October 5, 2017
We had the pleasure of taking time out during our Austin set-up to visit Samantha Heligman of Settle Ceramics. Through the years we’ve seen Settle Ceramics grow and change, and we were curious to sit down with Samantha and her too cute for words pups for a conversation about ceramics, small business, and aspiring to be your very best self through your work. Meet Samantha!
Where did your business name come from? Is there an interesting history behind?
The name Settle came from my love of homesteading. I love to cultivate my space and make it something I love to be in. I love cooking and pickling and playing with new recipes. It all just tied together.
What do you love most about ceramics? On the opposite side of the spectrum, what are the challenges surrounding ceramics?
I love that I get to play everyday, I feel like a kid playing with mud and dirt! It’s the best. I love making “functional meets beautiful” ceramics, developing new designs to highlight the food that will soon be on the surface. Honestly, the only thing I dislike about my job is packing up orders and saying goodbye to my work.
Have you sacrificed anything to create your business? If so, what was it, and do you have any regrets?
For a long while, I had no life outside of working. Getting a business off the ground is tough. For about a year and a half I was working 3 jobs. It was pretty rough, but I don’t regret it! I can say I did it on my own and that’s important to me!
What has been your favorite moment since creating your business?
When I was able to quit both of my second jobs, I knew I had made it to a major milestone in my business. I was so exciting to see my business flourish and my work be so widely praised by my stockists and customers. It’s really exciting to be at the helm of this venture!
Where do you want your business to be in 5 years?
I would love to be making work for more restaurants nationwide. It’s really fun to make canvases for these amazing chefs. I’m a big foodie myself and love seeing what they do with my designs. Mostly, though, I would love to keep doing what I’m doing in 5 years. If I can keep this going till then that would be my proudest moment for sure!
What is the most important thing you do daily for your business?
Making sure I enter the studio in the right mindset. If I’m in a bad mood nothing gets done; I can’t throw, I can’t concentrate. I think it’s really important to know when to work and when it won’t work, and knowing when to just walk away from it. It ends up better in the long run, that’s of sure.
What are some tips or suggestions you’d like to offer to fellow makers?
Be patient with a fire in your belly! Don’t lose your passion if things don’t go your way. What made my business thrive was being confident in the work I make, taking critiques as they came, adjusting to those criticisms to make the work even better. Roll with the punches.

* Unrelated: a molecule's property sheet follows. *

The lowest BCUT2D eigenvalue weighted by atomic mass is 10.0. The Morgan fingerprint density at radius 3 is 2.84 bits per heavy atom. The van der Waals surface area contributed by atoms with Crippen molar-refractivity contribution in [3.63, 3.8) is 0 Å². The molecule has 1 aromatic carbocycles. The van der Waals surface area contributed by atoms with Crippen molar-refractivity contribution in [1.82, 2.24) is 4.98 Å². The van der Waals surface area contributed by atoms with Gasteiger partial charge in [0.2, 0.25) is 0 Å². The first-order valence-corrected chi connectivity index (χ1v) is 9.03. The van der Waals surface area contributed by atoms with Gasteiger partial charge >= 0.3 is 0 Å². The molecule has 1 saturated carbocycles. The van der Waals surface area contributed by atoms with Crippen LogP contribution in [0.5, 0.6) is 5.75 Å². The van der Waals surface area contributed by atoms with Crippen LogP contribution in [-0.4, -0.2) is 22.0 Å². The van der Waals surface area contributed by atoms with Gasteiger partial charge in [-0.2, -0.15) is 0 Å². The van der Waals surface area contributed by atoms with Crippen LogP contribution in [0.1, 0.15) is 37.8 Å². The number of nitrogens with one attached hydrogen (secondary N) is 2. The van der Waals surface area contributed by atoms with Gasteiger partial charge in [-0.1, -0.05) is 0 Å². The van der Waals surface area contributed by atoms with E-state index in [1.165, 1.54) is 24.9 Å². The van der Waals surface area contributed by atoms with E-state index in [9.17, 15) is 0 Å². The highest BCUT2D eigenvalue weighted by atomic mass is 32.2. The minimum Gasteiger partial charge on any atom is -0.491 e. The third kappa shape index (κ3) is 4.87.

What are some inspirations for your work?
I have had a subscription to Bon Appetite for 7 years. I never knew that dinnerware would be my passion, but when I would flip through those pages I would cut out the plates and bowls I liked. I would try to mimic them in my college studio until I started working on designs of my own, all the while thinking about how meals would look on the plate. I hope one day I’ll get to open that magazine and see my dinnerware on its pages!
If you could learn any other craft, what would it be?
I am actually working on my new hobby! I want to be prolific at the ukulele and banjolele! I love singing but have never mastered an instrument to play along with myself. GOALS!
When you do get free time, how do you like to spend it?
I love prowling the greenbelt in Austin with my pups. It’s my favorite thing to do all year round. They love it, getting to run around and play at the water’s edge. I love all the green spaces in this city!
How does the city you live in influence your work?
Oh man, Austin is magical. SO many good restaurants, green spaces, artists, concerts, goings on… the list is endless.
What is your favorite part of your studio?
My studio mates. I finally have a studio full of strong creative women. We all work in clay! It is truly special to be able to work with other women who have the same passion and work ethic as I do. We all make very different work, and learn from one another strengths and weaknesses.
What is the latest project you’re working on?
My new brain child will be working on a ceramic chair of some sort. I was invited to participate in a group show for EAST this year. I’m looking for to stretching my creative muscles and figuring out how of make a chair of out clay!